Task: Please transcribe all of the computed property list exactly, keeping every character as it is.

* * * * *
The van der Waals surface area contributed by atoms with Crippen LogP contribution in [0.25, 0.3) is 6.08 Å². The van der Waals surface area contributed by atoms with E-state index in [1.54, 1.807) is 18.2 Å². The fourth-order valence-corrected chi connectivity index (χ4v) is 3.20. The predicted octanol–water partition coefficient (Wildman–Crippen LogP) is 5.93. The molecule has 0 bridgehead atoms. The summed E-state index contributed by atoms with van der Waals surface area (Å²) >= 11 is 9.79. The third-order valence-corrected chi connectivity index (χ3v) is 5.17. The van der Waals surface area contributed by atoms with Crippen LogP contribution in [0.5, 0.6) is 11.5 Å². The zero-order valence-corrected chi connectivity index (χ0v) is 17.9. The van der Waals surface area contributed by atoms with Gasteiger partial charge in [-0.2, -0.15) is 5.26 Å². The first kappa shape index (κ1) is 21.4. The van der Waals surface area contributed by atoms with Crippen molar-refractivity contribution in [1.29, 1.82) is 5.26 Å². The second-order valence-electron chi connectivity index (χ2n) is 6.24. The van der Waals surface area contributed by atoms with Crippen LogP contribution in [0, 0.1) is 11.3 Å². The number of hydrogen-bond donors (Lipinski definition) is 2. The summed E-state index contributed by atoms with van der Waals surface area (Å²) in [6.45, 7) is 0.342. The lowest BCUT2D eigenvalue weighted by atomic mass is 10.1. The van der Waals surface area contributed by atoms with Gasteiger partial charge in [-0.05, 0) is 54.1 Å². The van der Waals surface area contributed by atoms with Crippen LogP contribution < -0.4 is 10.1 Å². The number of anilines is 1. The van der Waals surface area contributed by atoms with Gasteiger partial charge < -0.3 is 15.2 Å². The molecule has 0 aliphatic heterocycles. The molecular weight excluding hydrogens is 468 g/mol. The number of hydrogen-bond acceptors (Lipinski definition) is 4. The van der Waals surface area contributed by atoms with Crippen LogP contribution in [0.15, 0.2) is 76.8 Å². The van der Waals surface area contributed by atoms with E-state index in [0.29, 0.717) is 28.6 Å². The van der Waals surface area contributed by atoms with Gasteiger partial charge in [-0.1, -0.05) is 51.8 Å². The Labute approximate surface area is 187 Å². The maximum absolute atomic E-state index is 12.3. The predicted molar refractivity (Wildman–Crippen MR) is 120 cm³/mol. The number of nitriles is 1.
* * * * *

The van der Waals surface area contributed by atoms with Crippen LogP contribution in [0.25, 0.3) is 6.08 Å². The van der Waals surface area contributed by atoms with E-state index in [1.54, 1.807) is 18.2 Å². The fourth-order valence-corrected chi connectivity index (χ4v) is 3.20. The predicted octanol–water partition coefficient (Wildman–Crippen LogP) is 5.93. The molecule has 0 bridgehead atoms. The summed E-state index contributed by atoms with van der Waals surface area (Å²) >= 11 is 9.79. The third-order valence-corrected chi connectivity index (χ3v) is 5.17. The van der Waals surface area contributed by atoms with Crippen LogP contribution in [0.5, 0.6) is 11.5 Å². The zero-order valence-corrected chi connectivity index (χ0v) is 17.9. The van der Waals surface area contributed by atoms with Gasteiger partial charge in [-0.2, -0.15) is 5.26 Å². The first kappa shape index (κ1) is 21.4. The van der Waals surface area contributed by atoms with Crippen molar-refractivity contribution in [1.29, 1.82) is 5.26 Å². The second-order valence-electron chi connectivity index (χ2n) is 6.24. The van der Waals surface area contributed by atoms with Crippen LogP contribution in [0, 0.1) is 11.3 Å². The number of hydrogen-bond donors (Lipinski definition) is 2. The summed E-state index contributed by atoms with van der Waals surface area (Å²) in [6.45, 7) is 0.342. The lowest BCUT2D eigenvalue weighted by atomic mass is 10.1. The van der Waals surface area contributed by atoms with Gasteiger partial charge in [-0.05, 0) is 54.1 Å². The van der Waals surface area contributed by atoms with Crippen LogP contribution < -0.4 is 10.1 Å². The number of anilines is 1. The van der Waals surface area contributed by atoms with Gasteiger partial charge < -0.3 is 15.2 Å². The molecule has 0 aliphatic heterocycles. The molecular weight excluding hydrogens is 468 g/mol. The number of hydrogen-bond acceptors (Lipinski definition) is 4. The van der Waals surface area contributed by atoms with Crippen LogP contribution in [0.15, 0.2) is 76.8 Å². The van der Waals surface area contributed by atoms with E-state index in [0.29, 0.717) is 28.6 Å². The van der Waals surface area contributed by atoms with Gasteiger partial charge in [-0.1, -0.05) is 51.8 Å². The Labute approximate surface area is 187 Å². The maximum absolute atomic E-state index is 12.3. The predicted molar refractivity (Wildman–Crippen MR) is 120 cm³/mol. The number of nitriles is 1.